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    @hildred: I wouldn't be so sure. My slow cooker goes "ping" and the red light goes out for a while. Then it goes "ping" again, several minutes later, and the light is lit. I'm fairly sure it's a bimetallic thermostat that does this. – SF. Apr 15 '15 at 15:51
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    @SF. Or it's just programmed to be on for X minutes, off for Y minutes. In any case, regardless of how yours works, there are definitely a lot out there without thermostats. – Cascabel Apr 15 '15 at 16:40
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America's Test Kitchen and other sources say the opposite of what's being offered as advice here. They recommend using very little liquid in the slow cooker, and that, paradoxically, more water actually dries out meats. Liquid in the slow cooker does not boil off. No moisture escapes. Yesterday I made the best corned beef I've had in a long time. Along with the 3.5 lb piece of meat, I added several potatoes, cabbage, carrots, celery, and onions, and only a half cup of liquid. Not only was the corned beef cooked perfectly after 8 hours on low,but the crockpot was nearly full of liquid.

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    Sure, meat releases liquid, and so do some of those vegetables. But it takes time, so if you don't add any, some things may burn onto the slow cooker before enough liquid is there to prevent that. – Cascabel Feb 8 '16 at 19:28
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    This is how I made pot roast in a crock pot ages ago. Reduced wine and broth on stove to start with 1/4 to 1/2 cup of liquid. Crock filled with onions, potatoes and beef. No burning and a lot of beefy liquid when I got home. – Shannon Severance Jan 19 '17 at 22:10
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My girlfriend found out by mistake that you don't need any liquid at all in a crockpot:

She turned it on and filled it with lamb, carrots, potatoes, and onions, but forgot to add water. After a few hours, we discovered that the juices from the meat and veggies were more than enough to not only cook everything to the point that it literally melted in your mouth but prevent anything from burning or sticking to the pot.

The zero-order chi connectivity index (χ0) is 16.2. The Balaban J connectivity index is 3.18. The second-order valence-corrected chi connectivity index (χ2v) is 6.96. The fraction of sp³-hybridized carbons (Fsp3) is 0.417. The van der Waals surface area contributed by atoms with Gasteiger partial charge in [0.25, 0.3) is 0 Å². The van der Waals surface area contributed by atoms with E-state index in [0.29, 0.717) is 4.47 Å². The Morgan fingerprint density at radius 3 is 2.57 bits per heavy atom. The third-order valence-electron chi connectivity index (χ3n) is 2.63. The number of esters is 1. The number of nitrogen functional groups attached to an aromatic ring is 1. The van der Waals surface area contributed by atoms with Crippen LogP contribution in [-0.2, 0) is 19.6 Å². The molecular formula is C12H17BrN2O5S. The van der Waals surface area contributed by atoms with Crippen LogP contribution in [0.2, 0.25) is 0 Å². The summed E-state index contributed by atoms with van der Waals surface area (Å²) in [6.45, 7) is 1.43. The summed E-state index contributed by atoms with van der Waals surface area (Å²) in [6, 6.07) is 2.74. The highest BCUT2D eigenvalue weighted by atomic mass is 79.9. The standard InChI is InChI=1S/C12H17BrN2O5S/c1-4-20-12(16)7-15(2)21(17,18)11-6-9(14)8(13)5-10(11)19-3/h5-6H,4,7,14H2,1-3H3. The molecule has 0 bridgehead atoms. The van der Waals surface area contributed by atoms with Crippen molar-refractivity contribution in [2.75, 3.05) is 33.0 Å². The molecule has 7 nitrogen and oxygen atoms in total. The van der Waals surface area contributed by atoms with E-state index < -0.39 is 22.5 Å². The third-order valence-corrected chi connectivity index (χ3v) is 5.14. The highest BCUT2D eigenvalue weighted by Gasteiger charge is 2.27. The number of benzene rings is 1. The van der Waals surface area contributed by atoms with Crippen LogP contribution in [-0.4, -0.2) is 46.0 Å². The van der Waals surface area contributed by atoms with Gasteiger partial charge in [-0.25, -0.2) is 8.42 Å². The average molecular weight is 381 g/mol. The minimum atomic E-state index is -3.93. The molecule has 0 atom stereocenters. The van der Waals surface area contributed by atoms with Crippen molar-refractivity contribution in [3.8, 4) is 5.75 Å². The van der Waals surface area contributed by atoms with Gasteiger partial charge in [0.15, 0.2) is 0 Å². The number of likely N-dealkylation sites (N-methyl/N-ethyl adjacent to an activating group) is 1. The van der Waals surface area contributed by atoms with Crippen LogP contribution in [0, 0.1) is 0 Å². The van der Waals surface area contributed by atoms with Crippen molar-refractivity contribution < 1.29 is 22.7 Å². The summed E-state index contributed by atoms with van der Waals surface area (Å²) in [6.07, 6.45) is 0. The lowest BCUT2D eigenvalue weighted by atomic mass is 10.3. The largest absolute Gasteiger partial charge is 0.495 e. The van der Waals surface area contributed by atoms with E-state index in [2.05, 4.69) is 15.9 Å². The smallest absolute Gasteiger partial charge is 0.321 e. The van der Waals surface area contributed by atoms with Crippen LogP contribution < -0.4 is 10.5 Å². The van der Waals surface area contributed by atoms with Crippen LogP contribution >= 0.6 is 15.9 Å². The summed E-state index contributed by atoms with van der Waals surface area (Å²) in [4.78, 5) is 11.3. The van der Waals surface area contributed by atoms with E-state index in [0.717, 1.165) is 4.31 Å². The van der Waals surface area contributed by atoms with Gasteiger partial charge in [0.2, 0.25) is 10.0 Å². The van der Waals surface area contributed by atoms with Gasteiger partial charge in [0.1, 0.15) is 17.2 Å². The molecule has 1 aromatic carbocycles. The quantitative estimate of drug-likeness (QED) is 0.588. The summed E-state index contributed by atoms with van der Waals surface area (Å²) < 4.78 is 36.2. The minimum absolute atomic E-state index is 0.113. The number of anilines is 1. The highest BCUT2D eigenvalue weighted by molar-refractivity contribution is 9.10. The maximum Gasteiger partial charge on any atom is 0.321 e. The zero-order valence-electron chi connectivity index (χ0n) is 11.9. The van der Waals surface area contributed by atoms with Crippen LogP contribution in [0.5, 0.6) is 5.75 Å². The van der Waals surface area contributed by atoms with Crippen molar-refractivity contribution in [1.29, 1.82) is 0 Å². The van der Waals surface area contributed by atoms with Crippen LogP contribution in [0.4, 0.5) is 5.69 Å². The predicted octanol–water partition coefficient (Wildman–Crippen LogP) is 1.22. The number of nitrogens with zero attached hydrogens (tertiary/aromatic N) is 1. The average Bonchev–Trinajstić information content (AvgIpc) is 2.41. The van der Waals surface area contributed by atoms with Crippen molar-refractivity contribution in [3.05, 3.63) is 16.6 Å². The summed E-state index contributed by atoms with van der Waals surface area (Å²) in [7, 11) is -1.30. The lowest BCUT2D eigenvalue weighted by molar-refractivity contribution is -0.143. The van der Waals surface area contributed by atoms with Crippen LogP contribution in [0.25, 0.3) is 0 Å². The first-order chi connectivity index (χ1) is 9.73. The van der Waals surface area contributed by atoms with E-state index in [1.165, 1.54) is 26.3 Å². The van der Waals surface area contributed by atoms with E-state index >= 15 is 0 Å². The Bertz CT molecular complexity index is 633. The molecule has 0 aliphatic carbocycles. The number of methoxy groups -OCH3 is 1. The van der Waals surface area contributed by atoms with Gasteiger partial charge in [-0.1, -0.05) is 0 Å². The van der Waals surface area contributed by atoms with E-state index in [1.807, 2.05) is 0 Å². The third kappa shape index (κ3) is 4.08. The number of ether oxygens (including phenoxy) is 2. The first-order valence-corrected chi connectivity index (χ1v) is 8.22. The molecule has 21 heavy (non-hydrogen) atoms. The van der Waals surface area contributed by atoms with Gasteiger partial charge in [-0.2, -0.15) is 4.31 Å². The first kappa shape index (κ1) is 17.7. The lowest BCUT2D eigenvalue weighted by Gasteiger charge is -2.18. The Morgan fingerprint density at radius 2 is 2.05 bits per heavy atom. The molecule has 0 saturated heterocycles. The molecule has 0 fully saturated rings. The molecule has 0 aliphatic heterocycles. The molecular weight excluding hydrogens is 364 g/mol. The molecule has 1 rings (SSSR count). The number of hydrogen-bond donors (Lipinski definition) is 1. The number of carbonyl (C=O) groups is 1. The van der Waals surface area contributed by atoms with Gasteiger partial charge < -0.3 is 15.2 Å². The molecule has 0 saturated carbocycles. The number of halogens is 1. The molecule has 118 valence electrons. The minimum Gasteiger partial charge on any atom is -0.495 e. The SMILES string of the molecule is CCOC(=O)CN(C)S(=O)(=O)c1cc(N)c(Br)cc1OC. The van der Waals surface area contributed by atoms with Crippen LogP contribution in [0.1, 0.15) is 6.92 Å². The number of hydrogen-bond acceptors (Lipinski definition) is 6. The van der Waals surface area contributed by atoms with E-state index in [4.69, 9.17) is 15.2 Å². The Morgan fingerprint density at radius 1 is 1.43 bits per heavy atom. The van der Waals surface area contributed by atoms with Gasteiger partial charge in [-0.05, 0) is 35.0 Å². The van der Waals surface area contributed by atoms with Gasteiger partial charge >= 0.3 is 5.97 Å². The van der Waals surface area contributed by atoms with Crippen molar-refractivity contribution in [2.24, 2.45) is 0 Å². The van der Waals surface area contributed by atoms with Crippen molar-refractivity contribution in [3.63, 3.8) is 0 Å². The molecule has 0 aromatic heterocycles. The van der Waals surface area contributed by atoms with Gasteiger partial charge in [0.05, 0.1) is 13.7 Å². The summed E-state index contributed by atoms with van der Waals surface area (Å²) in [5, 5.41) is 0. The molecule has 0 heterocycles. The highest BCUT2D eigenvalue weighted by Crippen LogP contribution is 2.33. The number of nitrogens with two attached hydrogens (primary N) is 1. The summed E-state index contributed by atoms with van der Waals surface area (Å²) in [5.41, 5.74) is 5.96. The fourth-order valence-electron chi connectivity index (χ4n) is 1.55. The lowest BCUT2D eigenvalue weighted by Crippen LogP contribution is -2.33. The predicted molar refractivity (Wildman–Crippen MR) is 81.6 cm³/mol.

So no, you need not add any water when cooking with a crockpot, at least when you're cooking something with enough moisture of its own to cook in, which I suspect would be all meats and vegetables, as long as the lid works.

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One of my favourite ways to cook a roast leg of lamb, if I am at work in the daytime, is to spray cooking oil on the leg, and place it with a whole garlic, straight into my porcelain crockpot(slow cooker). I never add liquid of any sort, as the meat will release its own steam. When I get home from work I put lamb leg into very hot oven, with a little oil and "roast" for 15 - 20 minutes. The meat falls off the bone, every time, and doesnt taste of anything other then roasted lamb.

I have told many people about this trick, and they all use it all the time now. At the moment today, I am doing the same method for a leg of Mutton, the house smells delicious !!

Also, you can also add potatoes or carrots etc, during the slow cooking time, and roast them with the lamb.

Easiest way I know for a weekday or anyday roast.